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San Francisco-Bay area :
Alameda Chamber of Commerce
Bay Area Maritime Committee
Board of Port Commissioners, port of Redwood City
California Association of Port Authorities
California Legislature, senate joint resolution
California State Chamber of Commerce
Canners' League of California
Export Managers Association of San Francisco
Marine Exchange, Inc.
Monterey Fish Canners
Oakland Board of Port Commissioners
Oakland Chamber of Commerce
Oakland World Trade Club
Pacific Traffic Association of San Francisco
Propeller Club of the United States, port of San Francisco
San Francisco Chamber of Commerce
State of California Governor's Conference on Employment
Board of Harbor Commissioners, Los Angeles
Harbor Commission, city of San Diego
Foreign Trade Association of Southern California
Long Beach Chamber of Commerce
Los Angeles Chamber of Commerce
Los Angeles Traffic Managers Conference
Marine Association of Commerce
Marine Underwriters Association
Motor Truck Association of Southern California
Printing Industries, Inc., of Southern California
Propeller Club of the United States, port of Los Angeles
San Diego Chamber of Commerce
San Pedro Chamber of Commerce
RESOLUTION OF THE ABERDEEN CHAMBER OF COMMERCE, January 10, 1950
Whereas the Aberdeen Chamber of Commerce of Aberdeen, Wash., representing the industrial and commercial interests of this community, is interested in maintaining a solvent and healthy American merchant marine; and
Whereas the present method of computing Panama Canal tolls is inequitable, unduly burdensome on commercial shipping, and results in higher freight rates that restrict the markets for commodities produced in the Pacific Northwest: Now, therefore, be it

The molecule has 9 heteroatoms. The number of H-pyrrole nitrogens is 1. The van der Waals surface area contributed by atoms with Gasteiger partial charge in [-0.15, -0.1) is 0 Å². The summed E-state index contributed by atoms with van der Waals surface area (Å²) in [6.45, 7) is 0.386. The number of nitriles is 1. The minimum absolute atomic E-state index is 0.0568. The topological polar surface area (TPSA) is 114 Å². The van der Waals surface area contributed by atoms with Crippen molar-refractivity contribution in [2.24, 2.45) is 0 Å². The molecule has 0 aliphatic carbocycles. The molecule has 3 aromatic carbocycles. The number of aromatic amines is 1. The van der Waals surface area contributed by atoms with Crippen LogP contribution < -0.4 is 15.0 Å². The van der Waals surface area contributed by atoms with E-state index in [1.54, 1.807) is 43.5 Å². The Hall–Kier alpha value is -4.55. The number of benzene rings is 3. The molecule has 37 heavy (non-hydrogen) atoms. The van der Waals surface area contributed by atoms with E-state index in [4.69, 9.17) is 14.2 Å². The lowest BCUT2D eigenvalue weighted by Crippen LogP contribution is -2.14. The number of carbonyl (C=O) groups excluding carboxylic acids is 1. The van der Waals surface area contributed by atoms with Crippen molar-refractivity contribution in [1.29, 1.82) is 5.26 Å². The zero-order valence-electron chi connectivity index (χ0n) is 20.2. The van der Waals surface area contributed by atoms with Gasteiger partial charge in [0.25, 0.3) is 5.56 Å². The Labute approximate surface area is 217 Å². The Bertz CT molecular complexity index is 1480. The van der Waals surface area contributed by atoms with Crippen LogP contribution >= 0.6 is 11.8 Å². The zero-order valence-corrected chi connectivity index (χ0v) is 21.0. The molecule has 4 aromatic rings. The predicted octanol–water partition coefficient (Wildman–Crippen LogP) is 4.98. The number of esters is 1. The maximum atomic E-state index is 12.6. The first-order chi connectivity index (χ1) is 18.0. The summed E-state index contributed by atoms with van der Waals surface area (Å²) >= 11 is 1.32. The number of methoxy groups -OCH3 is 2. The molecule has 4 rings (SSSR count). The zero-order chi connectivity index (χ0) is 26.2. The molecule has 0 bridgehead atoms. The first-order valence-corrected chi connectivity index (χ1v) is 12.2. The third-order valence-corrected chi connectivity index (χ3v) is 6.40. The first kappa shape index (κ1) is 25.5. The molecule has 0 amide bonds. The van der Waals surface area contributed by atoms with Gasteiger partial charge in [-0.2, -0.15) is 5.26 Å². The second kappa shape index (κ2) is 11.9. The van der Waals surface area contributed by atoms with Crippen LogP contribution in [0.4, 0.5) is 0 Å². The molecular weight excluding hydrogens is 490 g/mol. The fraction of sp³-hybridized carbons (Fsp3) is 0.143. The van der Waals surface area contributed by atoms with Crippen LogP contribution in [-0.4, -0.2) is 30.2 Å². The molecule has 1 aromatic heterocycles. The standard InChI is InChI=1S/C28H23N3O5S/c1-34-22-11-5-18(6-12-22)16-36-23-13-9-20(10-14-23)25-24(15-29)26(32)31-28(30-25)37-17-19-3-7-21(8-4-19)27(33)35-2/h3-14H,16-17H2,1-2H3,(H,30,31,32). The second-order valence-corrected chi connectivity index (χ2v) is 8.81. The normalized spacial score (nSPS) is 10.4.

Resolved, That the Congress be requested to provide a method of fixing tolls against commercial vessels using the Panama Canal which will reflect the true cost of operation and maintenance properly chargeable against such traffic and eliminate (1) the cost of providing free transit to Government vessels, (2) interest charge on the investment, and (3) at least one-half the cost of carrying on governmental functions in the Canal Zone.
ABERDEEN CHAMBER OF COMMERCE,
RESOLUTION OF MOUNTAIN PACIFIC CHAPTER, ASSOCIATED GENERAL CONTRACTORS OF AMERICA, INC., SEATTLE, WASH., JANUARY 9, 1950
Whereas maritime commerce is essential to the economic welfare of the entire Puget Sound area; and
Whereas the cost of the intercoastal maritime trade is a positive factor in the cost of construction in the Puget Sound area; and
Whereas the present accounting system of the Panama Canal, particularly the methods of assessing and computing tolls is such that an unfair burden is placed on Pacific coast shipping cargoes to cover the cost of unrelated Government activities at the Panama Canal; and
Whereas commercial shipping is being further burdened with the cost of national defense features of the Panama Canal which have no immediate relation to Canal operation for the transiting of commercial vessels: Now, therefore, be it
Resolved by the Mountain Pacific Chapter of the Associated General Contractors of America, Inc., as follows:
1. That Congress should recognize the proper relationship of commercial shipping in its use of the Panama Canal.